Capito Supports Critical Funding Measure, Secures Resources for West Virginia Priorities

Second FY2019 government funding agreement includes funds for military, health research, opioid crisis

WASHINGTON, D.C. –U.S. Senator Shelley Moore Capito (R-W.Va.), a member of the Senate Appropriations Committee, today voted to pass a government funding agreement that includes two bills—the Department of Defense Appropriations Act and the Labor, Health and Human Services, Education and Related Agencies (LaborHHS) Appropriations Act. The measure also contains a provision to continue funding through Dec. 7 for departments and agencies not funded through other appropriations legislation before the end of the fiscal year, as well as an extension of the Violence Against Women Act. Senator Capito issued the following statement after the agreement passed the Senate by a vote of 93 to 7:
“We have made another major stride toward returning the appropriations process to regular order by passing this agreement. For the first time in more than 20 years, the Department of Defense will have a full year of funding and won’t have to operate under a continuing resolution. Our action today will help ensure our servicemen and women receive their largest pay raise in a decade and that our military has the resources necessary to defend Americans, our country, and our ideals.
“This funding agreement includes so many other important and notable investments, and I’m proud of the role I played in making sure it reflects West Virginia’s needs and priorities. The legislation we passed today continues an increase in funding for efforts to fight the opioid crisis, along with a critical caveat I authored to ensure states hardest hit by the epidemic—like ours—are given priority when it comes to funding. This bill also includes historic funding for Alzheimer’s research, implementation of the Childhood Cancer STAR Act, and support for our National Guard. There are many reasons this bill is good for West Virginia, and I have no doubt it will help strengthen efforts to make us safer and healthier.”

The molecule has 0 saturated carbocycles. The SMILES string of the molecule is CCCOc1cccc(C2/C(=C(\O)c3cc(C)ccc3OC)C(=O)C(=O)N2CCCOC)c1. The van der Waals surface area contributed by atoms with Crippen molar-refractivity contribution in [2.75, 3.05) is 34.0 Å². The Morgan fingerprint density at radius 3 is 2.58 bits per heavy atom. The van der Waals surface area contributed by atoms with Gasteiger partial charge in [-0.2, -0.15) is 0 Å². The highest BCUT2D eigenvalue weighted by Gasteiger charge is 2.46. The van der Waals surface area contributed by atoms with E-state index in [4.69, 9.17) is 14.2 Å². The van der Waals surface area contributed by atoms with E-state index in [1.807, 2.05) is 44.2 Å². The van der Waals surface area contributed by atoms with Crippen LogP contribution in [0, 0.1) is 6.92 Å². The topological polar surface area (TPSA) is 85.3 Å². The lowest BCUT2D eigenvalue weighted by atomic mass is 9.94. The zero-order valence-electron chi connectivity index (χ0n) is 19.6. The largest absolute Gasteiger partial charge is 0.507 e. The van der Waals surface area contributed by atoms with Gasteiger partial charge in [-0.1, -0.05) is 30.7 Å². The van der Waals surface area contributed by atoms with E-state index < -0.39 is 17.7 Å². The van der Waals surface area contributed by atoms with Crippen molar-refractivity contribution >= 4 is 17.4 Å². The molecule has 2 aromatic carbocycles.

The FY2019 Defense bill includes: 

  • A 2.6 percent pay raise for our troops, the largest in a decade.
  • Resources for the Defense Health program, which funds cancer research, traumatic brain injury and psychological health research, sexual assault prevention and research, and eating disorders research.
  • $1.3 billion for the National Guard and Reserve Equipment Account to modernize our reserve forces and fund the National Guard’s Counterdrug and Youth ChalleNGe Academy programs.
  • Funding to remedy the situation in Martinsburg regarding the use of perfluorooctanic acid (PFOA) used by the Air National Guard and its impact on the water supply.

The FY2019 LaborHHS bill includes:

  • A $2 billion increase for the National Institutes of Health.
  • An increase of $425 million for targeted Alzheimer's research at the National Institute of Health (NIH), surpassing the $2 billion goal established for research.
  • $3.8 billion for opioid funding, an increase of $206 million above FY2018. This level includes $1.5 billion for the State Opioid Response grant through the Substance Abuse and Mental Health Services Administration (SAMHSA), resources to replace the sun-setting 21st Century CURES funds, and a 15 percent set-aside for the states impacted most by the crisis.
  • An increase of $15 million for Department of Labor (DOL) Apprenticeship Grants.
  • Funding for 21st Century Community Learning Centers, TRIO, YouthBuild, GEAR UP, Child Care Development Block Grants, Community Health Centers, NIH’s IDeA program, and MSHA.
  • An increase for the Black Lung Clinic Program.
  • Funding included for implementation of the Childhood Cancer STAR Act, Senator Capito’s bill to combat childhood cancer that President Trump signed into law earlier this year.
  • Continued funding for year-round Pell Grants and increase to the maximum discretionary Pell award of $100. This increase, combined with the current maximum mandatory Pell award, brings the total maximum Pell Grant an eligible student can receive in the 2019-20 academic year to $6,195.

Additional highlights:

  • Help avoids a potential government shutdown by providing a short-term Continuing Resolution through Dec. 7, 2018, until all appropriations bills can be signed into law.
  • In light of the current recovery from Hurricane Florence, as chairman of the Homeland Security Appropriations Subcommittee, Senator Capito secured a provision in the measure which would make available an additional $8 billion for the Disaster Relief Fund (DRF) if necessary. Combined with the approximately $25 billion already available in the DRF, this would make $33 billion available should the need arise.


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